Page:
Today in Liberty: Join Amash’s Rebel Alliance, Celebrate Human Achievement

“Things in our country run in spite of government, not by aid of it.” — Will Rogers

— Why buy coverage when you don’t have to?: Serious question. Obamacare’s individual mandate is meaningless, at least for the first two years. So meaningless in fact that Americans can escape it by claiming virtually any hardship. “Filed for bankruptcy in the past six months? Had medical bills you couldn’t pay in the past two years? Been a victim of domestic violence? Received a shut-off notice from a utility company? If you don’t want to buy insurance under Obamacare, you don’t have to. No penalty,” Politico explains. “The individual mandate may be the most despised part of Obamacare, but the reality is that it’s much smaller than people think. It’s riddled with exemptions, hardships and other loopholes that allow millions of people off the hook for enrollment by March 31.”

— Keep Calm and Join the Rebellion: Rep. Justin Amash’s (R-MI) end of quarter money bomb began this morning. As of 7:15 am, he’s already raised $6,021.14. Amash is facing an establishment-backed primary challenger. “We’ll fight their army of starched collars and pinstripe suits with a different type of army — the grassroots,” the campaign says via Facebook. “The great news is that we far outnumber them. For every $1,000 check a lobbyist can cut to Brian Ellis, I’m confident there are 100 grassroots supporters who can send Justin $35 at www.justinamash.com.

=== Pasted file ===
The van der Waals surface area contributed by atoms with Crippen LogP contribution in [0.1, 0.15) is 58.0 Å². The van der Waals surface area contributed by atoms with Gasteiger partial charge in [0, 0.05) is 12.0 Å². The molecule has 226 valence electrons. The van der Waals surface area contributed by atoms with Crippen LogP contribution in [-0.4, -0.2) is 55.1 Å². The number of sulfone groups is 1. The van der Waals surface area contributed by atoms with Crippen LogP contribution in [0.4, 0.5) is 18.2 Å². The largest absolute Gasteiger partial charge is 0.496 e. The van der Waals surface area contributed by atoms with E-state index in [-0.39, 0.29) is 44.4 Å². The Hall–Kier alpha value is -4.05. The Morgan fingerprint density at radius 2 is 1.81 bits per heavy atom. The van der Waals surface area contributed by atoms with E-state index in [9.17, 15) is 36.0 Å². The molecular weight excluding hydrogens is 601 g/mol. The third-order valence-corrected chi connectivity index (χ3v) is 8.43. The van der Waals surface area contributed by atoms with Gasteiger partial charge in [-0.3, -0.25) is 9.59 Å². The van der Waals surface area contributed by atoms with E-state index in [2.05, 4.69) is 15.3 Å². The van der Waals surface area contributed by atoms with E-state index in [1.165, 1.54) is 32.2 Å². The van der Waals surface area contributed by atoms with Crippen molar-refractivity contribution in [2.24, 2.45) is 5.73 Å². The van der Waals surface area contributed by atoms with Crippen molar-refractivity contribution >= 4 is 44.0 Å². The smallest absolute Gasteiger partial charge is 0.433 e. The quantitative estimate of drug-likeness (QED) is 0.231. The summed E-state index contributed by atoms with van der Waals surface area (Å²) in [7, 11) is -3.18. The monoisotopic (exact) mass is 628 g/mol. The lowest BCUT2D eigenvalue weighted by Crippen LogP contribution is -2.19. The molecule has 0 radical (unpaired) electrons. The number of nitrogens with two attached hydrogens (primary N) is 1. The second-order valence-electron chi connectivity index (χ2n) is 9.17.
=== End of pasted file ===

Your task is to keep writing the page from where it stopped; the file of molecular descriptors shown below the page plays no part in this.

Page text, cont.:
NSA Story Causes Politicians to Break Ranks, Gives Voters Hope

The story of Edward Snowden/NSA data collection is difficult for anyone who understands the need for surveillance as a security measure, but who also abhors the thought of living under a “surveillance state.” Whistleblowing takes great courage but carries the unfortunate side effect of exposing anything that may have been good about the program — which, in this case, is, admittedly, hard to find given the domestic thrust of the NSA’s activities.

But what’s particularly interesting is how the program has not only gotten the average citizen to reexamine what they’ll live with in the name of security, but how it has started to align and divide lawmakers and politicians who must take a stance on behalf of their constituencies and — hopefully — their own consciences.

Bloomberg’s Businessweek offers an interesting piece detailing just how the NSA fiasco has gerrymandered the usually predictable party lines:

While some leading Democrats are reluctant to condemn the dragnet surveillance of Americans’ phone records, the Republican Party has begun to embrace a libertarian shift opposing the spy agency’s broad powers. But the lines are not drawn in the traditional way.

The Republican National Committee and civil libertarians like Kentucky Sen. Rand Paul have joined liberals like Massachusetts Sen. Elizabeth Warren on one side of the debate — a striking departure from the aggressive national security policies that have defined the Republican Party for generations.